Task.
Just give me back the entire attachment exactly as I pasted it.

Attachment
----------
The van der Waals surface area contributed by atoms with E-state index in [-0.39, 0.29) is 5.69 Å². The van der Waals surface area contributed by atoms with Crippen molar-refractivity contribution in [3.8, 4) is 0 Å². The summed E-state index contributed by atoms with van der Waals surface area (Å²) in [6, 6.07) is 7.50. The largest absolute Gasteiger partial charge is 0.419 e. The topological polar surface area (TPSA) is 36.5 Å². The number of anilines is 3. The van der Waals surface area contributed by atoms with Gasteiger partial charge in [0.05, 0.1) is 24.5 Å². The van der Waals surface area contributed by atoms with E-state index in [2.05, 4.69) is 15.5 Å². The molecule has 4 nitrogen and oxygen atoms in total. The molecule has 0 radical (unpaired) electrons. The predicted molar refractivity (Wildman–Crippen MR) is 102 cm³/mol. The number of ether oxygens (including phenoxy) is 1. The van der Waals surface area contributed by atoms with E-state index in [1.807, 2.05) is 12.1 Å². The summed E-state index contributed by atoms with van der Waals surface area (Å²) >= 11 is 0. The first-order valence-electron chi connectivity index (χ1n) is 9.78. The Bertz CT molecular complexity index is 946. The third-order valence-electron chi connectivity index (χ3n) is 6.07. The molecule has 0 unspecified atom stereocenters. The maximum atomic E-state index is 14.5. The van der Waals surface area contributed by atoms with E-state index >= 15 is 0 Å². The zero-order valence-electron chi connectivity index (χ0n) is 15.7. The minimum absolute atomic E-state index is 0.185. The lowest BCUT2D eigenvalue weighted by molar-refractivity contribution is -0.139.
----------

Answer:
The van der Waals surface area contributed by atoms with E-state index in [-0.39, 0.29) is 5.69 Å². The van der Waals surface area contributed by atoms with Crippen molar-refractivity contribution in [3.8, 4) is 0 Å². The summed E-state index contributed by atoms with van der Waals surface area (Å²) in [6, 6.07) is 7.50. The largest absolute Gasteiger partial charge is 0.419 e. The topological polar surface area (TPSA) is 36.5 Å². The number of anilines is 3. The van der Waals surface area contributed by atoms with Gasteiger partial charge in [0.05, 0.1) is 24.5 Å². The van der Waals surface area contributed by atoms with E-state index in [2.05, 4.69) is 15.5 Å². The molecule has 4 nitrogen and oxygen atoms in total. The molecule has 0 radical (unpaired) electrons. The predicted molar refractivity (Wildman–Crippen MR) is 102 cm³/mol. The number of ether oxygens (including phenoxy) is 1. The van der Waals surface area contributed by atoms with E-state index in [1.807, 2.05) is 12.1 Å². The summed E-state index contributed by atoms with van der Waals surface area (Å²) >= 11 is 0. The first-order valence-electron chi connectivity index (χ1n) is 9.78. The Bertz CT molecular complexity index is 946. The third-order valence-electron chi connectivity index (χ3n) is 6.07. The molecule has 0 unspecified atom stereocenters. The maximum atomic E-state index is 14.5. The van der Waals surface area contributed by atoms with E-state index >= 15 is 0 Å². The zero-order valence-electron chi connectivity index (χ0n) is 15.7. The minimum absolute atomic E-state index is 0.185. The lowest BCUT2D eigenvalue weighted by molar-refractivity contribution is -0.139.